Another recent newcomer is the Mongolian publication that models itself on The Economist, the UK-based news and business weekly. D. Bekhbayar, the magazine’s editor-in-chief, told OBG that it was founded to fill a clear gap in the market for accessible but specialised business information for a broad audience, covering areas that newspapers’ business pages and sector-focused issues (like mining magazines) do not.

Weekly journal Undesnii Toim, which has modelled itself after Time Magazine, began operations in 2006 and is owned by BNCA. The journal covers politics and socio-economic developments in Mongolia and has a circulation of 4000 per week and 187,440 per year. The publication is looking to increase readership and subscriptions in the coming years by focusing more on scientific and educational content.

The Mongolian Mining Journal published its first issue in November 2008 and is available in both Mongolian and English. The journal covers developments in the Mongolian economy and particularly in the mining industry. It also provides extensive analysis of the foreign investment environment.

RADIO: There were 72 radio stations in Mongolia in 2010, 67 of them FM stations, according to the PI. The medium has considerable reach, with almost a quarter of the population tuning in on a daily basis. There is only one truly national radio station, the MNB’s Mongolian National Public Radio (MNPR), which broadcasts 119 hours a week. Almost a quarter of its programming is music, with significant time also devoted to news, politics and culture. PI research suggests that radio is a particularly popular medium among those aged 19-29.

There are dozens of lively radio broadcasters operating in Ulaanbaatar and the regions, including additional MNPR stations such as the capital’s Radio 2 and 3. There are also a number of government-owned regional and institutional radio stations, as well as some operated by NGOs. The private sector dominates, however. The most popular station is Ikh Mongol 99.7, which reaches 30.3% of the population every week, closely followed by competitors Life (29.3%), Ineemseglel (19.1%), Royal FM (28.9%) and Best (28.4%).

ONLINE: Mongolia’s online media content, while not as extensive as that of other countries in the region, is growing quickly and presents both opportunities and challenges for operators in other media, particularly print. 45.3% of the population of Ulaanbaatar and 20.9% of those in the provinces go online every day, a high figure for a country with a theoretical internet penetration rate of 11.3%, according to the ITU. Some 63% of Ulaanbaatar’s residents and 36.5% of those in the provinces use the internet at least once a week and only a minority of Mongolians, 26% in the capital and 41.2% outside, do not use the internet at all.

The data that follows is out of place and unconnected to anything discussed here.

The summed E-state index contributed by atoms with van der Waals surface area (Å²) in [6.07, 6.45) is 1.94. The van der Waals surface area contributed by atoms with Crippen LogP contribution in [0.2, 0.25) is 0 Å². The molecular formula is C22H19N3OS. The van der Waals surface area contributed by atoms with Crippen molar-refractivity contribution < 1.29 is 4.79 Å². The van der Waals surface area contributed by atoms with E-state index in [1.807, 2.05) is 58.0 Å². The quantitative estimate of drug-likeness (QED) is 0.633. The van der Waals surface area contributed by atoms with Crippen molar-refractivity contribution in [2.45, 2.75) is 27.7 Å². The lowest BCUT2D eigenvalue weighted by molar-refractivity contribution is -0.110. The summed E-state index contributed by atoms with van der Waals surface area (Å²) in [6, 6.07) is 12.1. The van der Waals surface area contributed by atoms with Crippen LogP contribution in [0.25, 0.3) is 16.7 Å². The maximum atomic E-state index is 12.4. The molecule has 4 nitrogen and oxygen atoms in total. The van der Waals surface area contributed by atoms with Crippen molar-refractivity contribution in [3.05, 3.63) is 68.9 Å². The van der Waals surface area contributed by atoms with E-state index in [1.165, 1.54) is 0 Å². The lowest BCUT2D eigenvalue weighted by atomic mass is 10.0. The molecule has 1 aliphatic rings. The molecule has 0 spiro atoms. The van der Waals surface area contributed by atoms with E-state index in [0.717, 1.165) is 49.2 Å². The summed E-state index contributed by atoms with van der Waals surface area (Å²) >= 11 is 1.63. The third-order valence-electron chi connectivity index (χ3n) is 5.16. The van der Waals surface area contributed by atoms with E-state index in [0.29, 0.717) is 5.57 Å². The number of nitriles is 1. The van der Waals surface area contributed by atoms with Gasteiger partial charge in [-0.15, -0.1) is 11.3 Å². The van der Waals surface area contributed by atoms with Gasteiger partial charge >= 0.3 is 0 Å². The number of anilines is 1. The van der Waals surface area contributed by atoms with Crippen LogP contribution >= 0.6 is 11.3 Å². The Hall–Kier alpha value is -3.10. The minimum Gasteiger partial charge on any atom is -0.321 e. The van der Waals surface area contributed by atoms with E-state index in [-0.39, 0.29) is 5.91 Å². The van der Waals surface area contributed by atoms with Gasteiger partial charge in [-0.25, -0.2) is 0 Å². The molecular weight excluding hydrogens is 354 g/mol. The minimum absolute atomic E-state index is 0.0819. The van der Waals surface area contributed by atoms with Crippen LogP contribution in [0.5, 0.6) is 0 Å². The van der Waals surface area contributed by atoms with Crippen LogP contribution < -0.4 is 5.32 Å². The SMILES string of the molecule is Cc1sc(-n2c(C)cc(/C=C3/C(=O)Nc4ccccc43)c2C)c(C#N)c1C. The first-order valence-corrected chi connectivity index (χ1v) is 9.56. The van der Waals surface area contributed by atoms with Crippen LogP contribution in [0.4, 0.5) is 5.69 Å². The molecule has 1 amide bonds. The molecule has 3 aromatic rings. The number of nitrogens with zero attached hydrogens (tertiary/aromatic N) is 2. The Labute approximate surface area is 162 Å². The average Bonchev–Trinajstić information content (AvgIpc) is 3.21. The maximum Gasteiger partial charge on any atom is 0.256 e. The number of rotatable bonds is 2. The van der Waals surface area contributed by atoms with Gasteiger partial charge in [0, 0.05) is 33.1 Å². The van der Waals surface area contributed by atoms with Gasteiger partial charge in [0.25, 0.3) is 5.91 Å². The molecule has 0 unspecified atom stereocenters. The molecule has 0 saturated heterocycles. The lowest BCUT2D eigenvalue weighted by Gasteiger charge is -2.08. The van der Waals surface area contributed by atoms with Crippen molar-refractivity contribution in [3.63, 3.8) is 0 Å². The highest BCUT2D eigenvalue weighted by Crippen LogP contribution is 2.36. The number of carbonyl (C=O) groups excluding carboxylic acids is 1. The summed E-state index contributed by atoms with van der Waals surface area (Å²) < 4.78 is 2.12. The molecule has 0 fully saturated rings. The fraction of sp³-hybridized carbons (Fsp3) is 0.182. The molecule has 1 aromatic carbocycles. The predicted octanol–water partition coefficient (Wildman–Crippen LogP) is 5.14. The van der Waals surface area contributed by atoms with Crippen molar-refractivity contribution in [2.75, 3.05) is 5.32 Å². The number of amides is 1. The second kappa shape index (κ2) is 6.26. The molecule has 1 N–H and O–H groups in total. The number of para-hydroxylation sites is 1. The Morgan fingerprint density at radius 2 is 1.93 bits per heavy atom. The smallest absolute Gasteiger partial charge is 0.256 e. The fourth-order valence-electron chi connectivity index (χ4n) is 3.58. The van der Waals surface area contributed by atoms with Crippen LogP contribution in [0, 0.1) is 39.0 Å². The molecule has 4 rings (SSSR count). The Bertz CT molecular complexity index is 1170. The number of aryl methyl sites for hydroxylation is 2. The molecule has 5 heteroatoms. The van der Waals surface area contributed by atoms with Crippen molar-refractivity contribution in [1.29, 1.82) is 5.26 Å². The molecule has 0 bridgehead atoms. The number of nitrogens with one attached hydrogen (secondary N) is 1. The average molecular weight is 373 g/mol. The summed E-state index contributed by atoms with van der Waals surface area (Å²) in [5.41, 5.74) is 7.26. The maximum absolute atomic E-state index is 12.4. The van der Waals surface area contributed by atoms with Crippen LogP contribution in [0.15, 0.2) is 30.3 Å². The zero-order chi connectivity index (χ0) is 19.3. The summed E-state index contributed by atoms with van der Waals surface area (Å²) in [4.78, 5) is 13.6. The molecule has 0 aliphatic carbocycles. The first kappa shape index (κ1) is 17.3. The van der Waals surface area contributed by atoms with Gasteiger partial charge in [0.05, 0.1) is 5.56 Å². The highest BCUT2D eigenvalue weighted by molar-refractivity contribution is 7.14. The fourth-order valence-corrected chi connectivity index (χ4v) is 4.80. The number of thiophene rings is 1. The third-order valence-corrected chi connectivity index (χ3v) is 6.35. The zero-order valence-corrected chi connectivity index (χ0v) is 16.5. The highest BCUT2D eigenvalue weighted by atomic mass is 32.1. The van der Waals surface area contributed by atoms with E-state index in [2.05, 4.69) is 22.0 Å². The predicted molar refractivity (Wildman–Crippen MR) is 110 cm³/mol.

The PI noted in is 2011 report that “there has been steady growth in online newspapers, magazines and virtual advertising.” Almost all major newspapers now have an online presence. In 2010 seven new online magazines were launched, while 10 print magazines launched online versions of their publications.

MEDIA FREEDOM: Mongolia’s media scene is lively and intensely competitive, and criticism of government policies is regularly aired. The 1992 constitution and 1998 Media Freedom Law enshrine freedom of expression and forbid censorship, rights that are generally respected by the government, according to Freedom House, an international NGO promoting democracy.

However, Freedom House only ranks Mongolian media as “partially free”, largely due to a lack of freedom of information legislation and tough data protection laws, and the use of libel legislation by the powerful against unflattering coverage. In recent years officials have brought a number of cases against the media, and now there is a degree of self-censorship, B. Indra, the editor-in-chief of the Mongol Messenger, a publicly owned English-language newspaper, told OBG.

Most major stations and newspapers are owned and backed by business groups, some of which are also linked to leading politicians. There is some concern in the industry that the rich and powerful, including politicians, use their stations to increase their influence. Some of the currently moribund television stations are expected to receive more investment and interest from their owners in the run-up to the 2012 election, as the proprietors use their media outlets to publicise their campaigns or preferred candidates.

OUTLOOK: New players continue to emerge on the Mongolian media scene, as investors look to reap the benefits of its growth, dynamism and influence. While the majority of outlets are small-scale, several big players lead in most segments. Competition is still high, however, and quality content and – increasingly – leverage of technology are important to stay competitive. Despite its small size – as recent developments demonstrate – the Mongolian media market is ripe for international investors and media looking to form partnerships.

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The Report: Mongolia 2012

Media and Advertising chapter from The Report: Mongolia 2012